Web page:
Replicated alternatives and the role of confusion, chasing, and regret in decisions from experience

Eyal Ert, Ido Erev*

*Corresponding author for this work

Research output: Contribution to journalArticlepeer-review

39 Scopus citations

Abstract

The current paper explores choice among alternatives that can be classified into distinct classes. All the members of a particular class were 'replicated alternatives': they promised the same payoff distribution. Information to decision makers was limited to feedback concerning the realized (obtained and foregone) payoffs. Experiment 1 demonstrates that increasing the number of replicated alternatives creates confusion (which facilitates random choice) and changes the implications of the tendency to chase recent returns (i.e., select the alternative with the best recent outcomes). This effect, termed 'confused chasing,' facilitates risk seeking even when this behavior impairs expected earnings. Experiment 2 reveals that increasing the number of replicated alternatives can reduce (but does not eliminate) the tendency to underweight rare events. Experiment 3 shows that the relative importance of chasing and confusion is sensitive to the likelihood of realizing lower payoffs than the forgone payoffs. The main results are summarized with a simple model assuming that payoff sensitivity decreases with experienced regret.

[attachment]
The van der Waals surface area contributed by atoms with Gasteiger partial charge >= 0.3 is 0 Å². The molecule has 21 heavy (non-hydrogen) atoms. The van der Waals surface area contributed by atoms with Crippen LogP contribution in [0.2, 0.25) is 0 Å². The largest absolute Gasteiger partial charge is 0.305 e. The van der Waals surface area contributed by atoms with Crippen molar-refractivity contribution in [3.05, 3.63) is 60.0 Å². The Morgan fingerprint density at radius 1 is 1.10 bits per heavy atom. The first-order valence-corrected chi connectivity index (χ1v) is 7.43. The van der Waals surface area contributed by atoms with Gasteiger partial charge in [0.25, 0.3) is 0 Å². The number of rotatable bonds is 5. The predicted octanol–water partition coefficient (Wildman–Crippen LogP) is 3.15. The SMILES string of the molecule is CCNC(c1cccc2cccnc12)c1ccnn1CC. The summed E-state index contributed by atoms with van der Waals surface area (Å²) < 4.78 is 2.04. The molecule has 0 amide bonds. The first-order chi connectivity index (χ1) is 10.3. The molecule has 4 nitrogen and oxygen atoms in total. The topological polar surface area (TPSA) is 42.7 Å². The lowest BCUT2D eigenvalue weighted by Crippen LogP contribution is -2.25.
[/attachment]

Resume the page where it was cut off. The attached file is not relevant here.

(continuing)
Original languageAmerican English
Pages (from-to)305-322
Number of pages18
JournalJournal of Behavioral Decision Making
Volume20
Issue number3
DOIs
StatePublished - Jul 2007
Externally publishedYes

Keywords

  • Decisions from experience
  • Fictitious play
  • Independence of irrelevant alternatives
  • Momentum trading
  • Reinforcement learning
  • The reversed certainty effect

Fingerprint

Dive into the research topics of 'Replicated alternatives and the role of confusion, chasing, and regret in decisions from experience'. Together they form a unique fingerprint.

Cite this